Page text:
To investigate the role of the ITAM-containing adaptor proteins DAP12 and FcRγ in E-selectin–dependent slow rolling in vivo, we generated mixed chimeric mice by injecting bone marrow cells from LysM-GFP+ mice and Tyrobp−/− Fcrg−/− mice into lethally irradiated WT mice and performed intravital microscopy. As before, we blocked P-selectin and Gαi-coupled signaling to more clearly address the E-selectin pathway of neutrophil activation. In TNF-α–induced inflamed postcapillary venules, the rolling velocity of Tyrobp−/− Fcrg−/− leukocytes was 8.4 ± 0.4 μm/s (Fig. 3 B and Video 1, available at http://www.jem.org/cgi/content/full/jem.20072660/DC1), which is significantly higher than LysM-GFP+ control cells (4.3 ± 0.2 μm/s; P < 0.05). These findings show that β2 integrin activation after E-selectin engagement is defective in Tyrobp−/− Fcrg−/− leukocytes.
Gαi-independent neutrophil recruitment is defective in Tyrobp−/− Fcrg−/− mice
Neutrophil recruitment into the peritoneal cavity after thioglycollate injection is promoted by E-selectin– and chemokine-dependent pathways (6, 35). To investigate the physiological importance of DAP12 and FcRγ in a model of acute inflammation, neutrophil recruitment in thioglycollate-induced peritonitis was investigated in WT, Fcrg−/−, Tyrobp−/−, and Tyrobp−/− Fcrg−/−mice with or without PTx treatment to block Gαi-signaling. Consistent with previous data (6, 35), pretreatment with PTx reduced neutrophil recruitment to WT peritoneum 8 h after thioglycollate injection by ∼50% (Fig. 4). In the presence of intact GPCR signaling, Fcrg−/−, Tyrobp−/−, and Tyrobp−/− Fcrg−/− mice showed no major defect in neutrophil recruitment into the peritoneal cavity 8 h after thioglycollate injection. This is reminiscent of the phenotype of Syk−/− neutrophils in bone marrow chimeras after induction of thioglycollate peritonitis (36). Blocking of Gαi signaling by PTx reduced neutrophil recruitment in Fcrg−/− and Tyrobp−/− single knockout mice by ∼50%. However, treating Tyrobp−/− Fcrg−/− double knockout mice with PTx almost completely abolished neutrophil recruitment into the peritoneal cavity after thioglycollate injection.
PSGL-1 signals through Fgr, DAP12, FcRγ, and Syk
Engagement of PSGL-1 can activate Src-family kinases (7) and the tyrosine kinase Syk (10). However, because Syk cannot directly interact with the cytoplasmatic tail of PSGL-1, ITAM-containing adaptor molecules are necessary for this interaction (10). During immunoreceptor and integrin signaling, Src-family kinases phosphorylate ITAM-containing adaptor proteins (21, 22, 32). This leads to activation of Syk, which in turn induces further downstream signaling. Consequently, we tested whether downstream signaling of PSGL-1 after E-selectin engagement required Fgr, DAP12, and FcRγ. Stimulation of WT neutrophils with E-selectin under shear stress conditions induced phosphorylation of the tyrosine in the catalytic domain of Fgr in a time-dependent manner (Fig. 5 A). E-selectin engagement also activated Hck (Fig. S1 A, available at http://www.jem.org/cgi/content/full/jem.20072660/DC1), but did not induce tyrosine phosphorylation of Lyn (Fig. S1B). As Tyrobp−/− Fcrg−/− mice showed an abolished E-selectin–mediated slow rolling, we speculated that these ITAM-containing adaptor molecules are phosphorylated after E-selectin stimulation. To investigate DAP12 phosphorylation, we used a glutathione S-transferase (GST) fusion protein with the tandem SH2 domains of Syk (GST-Syk-[SH2]2) to pull down tyrosine-phosphorylated proteins. Bound proteins were immunoblotted with a phosphospecific DAP12 antibody. Stimulation of neutrophils with E-selectin for 10 min led to an increase in DAP12 phosphorylation (Fig. 5 B). To investigate whether Fgr is involved in phosphorylation of the tyrosine residues in the ITAM domains, we stimulated WT and fgr−/− neutrophils with E-selectin. Elimination of Fgr almost completely abolished DAP12 phosphorylation after stimulation with E-selectin (Fig. 5 C).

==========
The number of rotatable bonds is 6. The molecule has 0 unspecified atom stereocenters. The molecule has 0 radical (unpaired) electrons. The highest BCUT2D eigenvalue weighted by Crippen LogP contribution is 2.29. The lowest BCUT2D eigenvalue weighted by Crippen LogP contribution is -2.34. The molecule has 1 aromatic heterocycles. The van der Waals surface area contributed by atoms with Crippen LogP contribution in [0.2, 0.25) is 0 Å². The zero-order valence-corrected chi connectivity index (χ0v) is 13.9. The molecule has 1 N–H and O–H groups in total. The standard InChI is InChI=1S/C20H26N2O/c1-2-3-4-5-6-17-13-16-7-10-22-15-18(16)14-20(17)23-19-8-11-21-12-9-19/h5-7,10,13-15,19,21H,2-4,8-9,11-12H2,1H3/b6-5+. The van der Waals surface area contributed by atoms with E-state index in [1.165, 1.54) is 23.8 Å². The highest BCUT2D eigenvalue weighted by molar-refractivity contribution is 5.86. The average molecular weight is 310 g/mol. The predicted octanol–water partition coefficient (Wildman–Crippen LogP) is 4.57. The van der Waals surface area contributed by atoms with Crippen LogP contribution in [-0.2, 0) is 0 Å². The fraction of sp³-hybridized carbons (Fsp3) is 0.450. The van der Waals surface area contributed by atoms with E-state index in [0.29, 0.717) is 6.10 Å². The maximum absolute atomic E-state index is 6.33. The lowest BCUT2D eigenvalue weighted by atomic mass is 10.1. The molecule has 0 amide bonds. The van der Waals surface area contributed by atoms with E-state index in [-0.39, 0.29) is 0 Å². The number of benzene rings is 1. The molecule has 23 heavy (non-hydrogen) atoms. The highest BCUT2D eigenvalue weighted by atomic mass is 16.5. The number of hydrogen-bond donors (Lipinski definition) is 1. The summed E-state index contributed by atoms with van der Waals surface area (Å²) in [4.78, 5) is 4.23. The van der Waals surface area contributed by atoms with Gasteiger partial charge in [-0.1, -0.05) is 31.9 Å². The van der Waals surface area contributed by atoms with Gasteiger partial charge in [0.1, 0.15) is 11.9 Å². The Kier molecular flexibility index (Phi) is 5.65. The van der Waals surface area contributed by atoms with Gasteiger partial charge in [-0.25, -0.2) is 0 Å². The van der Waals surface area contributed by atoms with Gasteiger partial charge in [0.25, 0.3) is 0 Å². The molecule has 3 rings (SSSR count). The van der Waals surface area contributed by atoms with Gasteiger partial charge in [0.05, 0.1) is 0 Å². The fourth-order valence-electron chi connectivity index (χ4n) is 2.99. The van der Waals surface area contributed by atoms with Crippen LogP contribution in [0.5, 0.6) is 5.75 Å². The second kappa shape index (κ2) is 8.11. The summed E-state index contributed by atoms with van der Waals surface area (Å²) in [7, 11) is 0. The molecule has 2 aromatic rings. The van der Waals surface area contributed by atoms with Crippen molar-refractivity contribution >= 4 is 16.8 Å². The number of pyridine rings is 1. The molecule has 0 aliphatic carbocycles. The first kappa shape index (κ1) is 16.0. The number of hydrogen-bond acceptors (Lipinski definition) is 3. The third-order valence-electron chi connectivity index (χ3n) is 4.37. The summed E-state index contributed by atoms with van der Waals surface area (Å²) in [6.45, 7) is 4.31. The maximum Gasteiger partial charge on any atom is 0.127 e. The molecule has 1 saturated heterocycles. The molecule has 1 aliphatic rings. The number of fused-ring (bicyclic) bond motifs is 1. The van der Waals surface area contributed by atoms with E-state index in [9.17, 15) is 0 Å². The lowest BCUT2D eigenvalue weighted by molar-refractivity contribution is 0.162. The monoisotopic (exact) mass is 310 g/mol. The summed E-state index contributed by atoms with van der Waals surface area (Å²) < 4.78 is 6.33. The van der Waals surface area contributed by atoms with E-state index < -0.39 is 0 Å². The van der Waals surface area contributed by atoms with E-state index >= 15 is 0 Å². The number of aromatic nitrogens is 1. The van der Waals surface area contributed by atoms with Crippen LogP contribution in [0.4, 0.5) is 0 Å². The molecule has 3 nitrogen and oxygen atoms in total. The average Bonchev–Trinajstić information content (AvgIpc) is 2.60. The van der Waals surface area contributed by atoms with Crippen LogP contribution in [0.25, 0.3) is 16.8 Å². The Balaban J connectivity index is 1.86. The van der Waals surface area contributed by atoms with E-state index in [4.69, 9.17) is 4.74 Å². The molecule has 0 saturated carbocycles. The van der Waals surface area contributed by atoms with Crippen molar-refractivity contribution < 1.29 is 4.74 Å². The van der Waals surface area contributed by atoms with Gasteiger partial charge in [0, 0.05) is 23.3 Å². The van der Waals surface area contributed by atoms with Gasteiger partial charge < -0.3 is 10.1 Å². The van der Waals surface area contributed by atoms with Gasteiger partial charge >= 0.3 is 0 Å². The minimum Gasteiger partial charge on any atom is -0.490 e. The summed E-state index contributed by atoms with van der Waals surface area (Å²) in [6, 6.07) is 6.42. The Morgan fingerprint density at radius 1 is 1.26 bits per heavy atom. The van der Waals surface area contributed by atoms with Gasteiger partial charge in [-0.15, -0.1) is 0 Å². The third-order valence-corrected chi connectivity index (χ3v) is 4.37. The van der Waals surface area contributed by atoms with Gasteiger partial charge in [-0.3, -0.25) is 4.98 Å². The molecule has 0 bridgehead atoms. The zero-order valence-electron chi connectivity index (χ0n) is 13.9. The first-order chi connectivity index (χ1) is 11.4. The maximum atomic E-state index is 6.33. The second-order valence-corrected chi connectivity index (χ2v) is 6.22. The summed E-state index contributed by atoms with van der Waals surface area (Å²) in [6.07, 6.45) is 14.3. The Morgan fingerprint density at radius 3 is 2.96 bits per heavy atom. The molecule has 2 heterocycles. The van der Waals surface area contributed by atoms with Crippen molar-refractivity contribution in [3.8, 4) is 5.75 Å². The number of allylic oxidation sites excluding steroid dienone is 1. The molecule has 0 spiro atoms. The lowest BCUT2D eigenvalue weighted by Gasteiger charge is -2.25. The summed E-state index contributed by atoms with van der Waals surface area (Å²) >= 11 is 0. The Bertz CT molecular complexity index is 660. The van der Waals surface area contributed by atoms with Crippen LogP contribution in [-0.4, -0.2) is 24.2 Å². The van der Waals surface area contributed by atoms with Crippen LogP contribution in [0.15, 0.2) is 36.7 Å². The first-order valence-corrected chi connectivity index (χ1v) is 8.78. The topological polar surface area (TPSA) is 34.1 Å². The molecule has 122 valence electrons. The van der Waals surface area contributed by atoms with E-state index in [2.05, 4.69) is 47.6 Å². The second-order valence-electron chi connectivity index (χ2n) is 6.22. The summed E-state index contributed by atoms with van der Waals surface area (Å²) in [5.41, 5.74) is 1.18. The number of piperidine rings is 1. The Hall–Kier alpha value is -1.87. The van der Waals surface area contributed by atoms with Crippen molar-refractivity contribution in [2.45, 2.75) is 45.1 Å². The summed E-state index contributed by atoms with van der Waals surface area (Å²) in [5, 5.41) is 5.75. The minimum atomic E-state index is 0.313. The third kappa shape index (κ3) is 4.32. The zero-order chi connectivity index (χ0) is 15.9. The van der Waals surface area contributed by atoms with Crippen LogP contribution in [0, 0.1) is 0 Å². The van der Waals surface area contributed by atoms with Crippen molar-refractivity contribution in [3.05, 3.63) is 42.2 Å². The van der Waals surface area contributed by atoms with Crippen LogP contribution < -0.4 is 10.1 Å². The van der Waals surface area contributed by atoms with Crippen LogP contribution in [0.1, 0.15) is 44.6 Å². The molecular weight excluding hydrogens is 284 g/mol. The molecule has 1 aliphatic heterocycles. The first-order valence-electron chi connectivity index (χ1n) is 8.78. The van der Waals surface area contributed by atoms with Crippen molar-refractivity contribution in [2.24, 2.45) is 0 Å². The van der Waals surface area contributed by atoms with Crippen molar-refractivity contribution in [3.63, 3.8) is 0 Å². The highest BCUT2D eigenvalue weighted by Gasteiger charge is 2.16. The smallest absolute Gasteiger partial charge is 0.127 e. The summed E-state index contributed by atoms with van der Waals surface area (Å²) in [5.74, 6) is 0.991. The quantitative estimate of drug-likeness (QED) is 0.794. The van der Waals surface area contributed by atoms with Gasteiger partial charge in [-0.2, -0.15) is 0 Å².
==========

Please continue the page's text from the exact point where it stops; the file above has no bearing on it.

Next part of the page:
Phosphorylation of downstream effectors was abolished in neutrophils pretreated with an Src-family kinase inhibitor (7). To investigate whether only Fgr is responsible for signaling downstream of PSGL-1, we measured Syk phosphorylation in bone marrow–derived neutrophils from WT mice and fgr−/− mice. Plating neutrophils on immobilized recombinant E-selectin under shear stress conditions for 10 min induced phosphorylation of Syk in neutrophils from WT, hck−/−, and lyn−/− (Fig. S1 C), but not fgr−/−, neutrophils (Fig. 5 D). To directly demonstrate that DAP12 and FcRγ are also involved in this signaling pathway, we investigated Syk phosphorylation in unstimulated and stimulated neutrophils from WT mice and Tyrobp−/− Fcrg−/− mice. In contrast to stimulated WT neutrophils, no Syk phosphorylation was detectable in Tyrobp−/− Fcrg−/− neutrophils after stimulation (Fig. 5 E).